Forestry Information


The Village of Bolingbrook has over 40,000 trees planted in parkways and medians. It is vital that the Village of Bolingbrook its arborists and foresters on staff continually inspect these trees for disease, pests, and damage to maintain a healthy urban forest. These trees as well as the trees in our green spaces and along our waterways, help clean the air, provide oxygen, and help prevent erosion.

Private Property Trees

The Village of Bolingbrook does not maintain trees on private property. A tree removal permit is needed to remove a tree on private property. A Village forester will inspect the permit and the tree(s) to be removed. No permit is needed to trim trees on private property.

Request a Tree Removal Permit Here.

Tree Pruning

Pruning is a necessary part of maintaining a healthy tree. Proper pruning will enhance the health and vigor a tree by removing dead and diseased limbs, overcrowded and crossing limbs, increasing airflow to minimize the risk of infection as well as increasing the overall appearance of the tree. The Forestry Department conducts seasonal block tree trimming. The Village continually inspects to determine the area’s most in need of trimming, with work typically beginning in early winter and lasting through spring. In addition to block tree trimming, the Village of Bolingbrook has certified arborists on staff to respond to year long trimming requests due to storms, emergencies, line of sight issues, and overall appearance.

Tree Removal

Parkway trees are continually viewed year round for removal. Factors to determine if a tree will need to be removed include:

  • The tree is infested or diseased.
  • The tree is dead or declining.
  • The tree poses a safety risk to pedestrians, vehicles, or buildings.

If a tree is marked for removal, a Village crew or approved contractor will remove the tree(s) and grind the stump. The Village crew or approved contractor will remove the grindings from the stump and the parkway will be restored with soil and seed at a later date.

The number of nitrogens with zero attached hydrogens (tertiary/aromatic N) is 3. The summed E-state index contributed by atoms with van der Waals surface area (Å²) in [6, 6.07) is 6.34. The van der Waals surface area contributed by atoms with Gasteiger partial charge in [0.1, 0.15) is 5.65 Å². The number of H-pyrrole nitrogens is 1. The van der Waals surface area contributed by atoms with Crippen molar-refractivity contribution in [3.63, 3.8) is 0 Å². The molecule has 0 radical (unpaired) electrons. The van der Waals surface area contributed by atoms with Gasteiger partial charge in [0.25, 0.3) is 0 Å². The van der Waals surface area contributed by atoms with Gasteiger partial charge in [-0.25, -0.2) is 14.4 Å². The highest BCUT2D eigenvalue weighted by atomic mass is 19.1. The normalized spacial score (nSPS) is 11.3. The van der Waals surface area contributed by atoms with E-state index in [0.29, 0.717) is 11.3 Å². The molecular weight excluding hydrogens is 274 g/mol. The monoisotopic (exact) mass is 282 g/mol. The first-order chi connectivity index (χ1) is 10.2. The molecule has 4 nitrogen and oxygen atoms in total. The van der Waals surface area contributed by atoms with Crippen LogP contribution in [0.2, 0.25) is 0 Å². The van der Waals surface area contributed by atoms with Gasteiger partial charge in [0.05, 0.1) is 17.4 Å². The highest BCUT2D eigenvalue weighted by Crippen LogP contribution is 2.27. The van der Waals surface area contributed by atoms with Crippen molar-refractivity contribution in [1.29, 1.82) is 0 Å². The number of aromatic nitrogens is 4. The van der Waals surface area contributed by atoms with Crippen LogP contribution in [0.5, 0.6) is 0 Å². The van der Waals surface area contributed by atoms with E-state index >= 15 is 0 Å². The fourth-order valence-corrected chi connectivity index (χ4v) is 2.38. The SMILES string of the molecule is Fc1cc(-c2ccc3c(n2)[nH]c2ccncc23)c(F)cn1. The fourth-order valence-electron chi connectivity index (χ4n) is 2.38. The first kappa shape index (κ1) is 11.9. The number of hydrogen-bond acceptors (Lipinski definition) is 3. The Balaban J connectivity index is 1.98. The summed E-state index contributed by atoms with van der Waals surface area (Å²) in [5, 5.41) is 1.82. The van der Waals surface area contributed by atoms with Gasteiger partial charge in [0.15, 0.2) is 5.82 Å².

New Parkway Tree Plantings

When a tree is removed in most cases it will be replaced, however, a village forester will inspect the site to determine if the tree will be replaced. Factors to determine if a tree will be planted include:

  • Overall site conditions of the planting site.
  • Spacing between existing trees.
  • Distance from intersections, road signs, and utilities.

Newly planted trees are typically 2.5-3 inches in diameter, and vary in species. The Village strives to plant a variety of species and cultivars to lessen the impact of future disease and pest outbreaks.

Care Of Newly Planted Trees

Newly planted trees require adequate watering. Please water your tree once a week for the first year following planting, about 10 gallons at a time, which is equivalent to a slow trickle from a hose for about one hour. If we receive an inch of rain during that week, it will not be necessary to water. Trees can suffer from over-watering too, especially when using your sprinkler system. Trees and grass are healthier with weekly deep-watering rather than frequent watering. The Village or approved contractor will place mulch around the base of the newly planted trees. This mulch is beneficial in many ways; it helps to conserve moisture, it helps to reduce weed competition, and helps to prevent damage to the base of tree.

Pests and Diseases

Emerald Ash borer

Emerald ash borer is an exotic beetle that was discovered in southeastern Michigan near Detroit in the summer of 2002. The adult beetles nibble on ash foliage but cause little damage. The larvae feed on the inner bark of ash trees, disrupting the tree's ability to transport water and nutrients. The Village of Bolingbrook has removed over 9,300 Ash trees due to Emerald Ash Borer. The Village no longer treats Ash trees for EAB.

Asian Long horned beetle

The Asian long horned beetle is an invasive wood-boring insect native to China and Korea. It has infested and killed thousands of trees in New York City, northern New Jersey, Chicago, Massachusetts, Ohio and Toronto. The Asian long horned beetle kills a wide variety of hardwood trees, especially maples, elms, willows, and birches.

Japanese beetle

Adult Japanese beetles are 7/16-inch long metallic green beetles with copper-brown wing covers. Japanese beetles feed on about 300 species of plants, devouring leaves, flowers, and overripe or wounded fruit. They usually feed in groups, starting at the top of a plant and working downward. The beetles are most active on warm, sunny days, and prefer plants that are in direct sunlight. Adults feed on the upper surface of foliage, chewing out tissue between the leaf veins. This gives the leaf a lacelike or skeletonized appearance. Trees that are severely injured appear to have been scorched by fire. Japanese beetles may completely consume rose petals and leaves with delicate veins.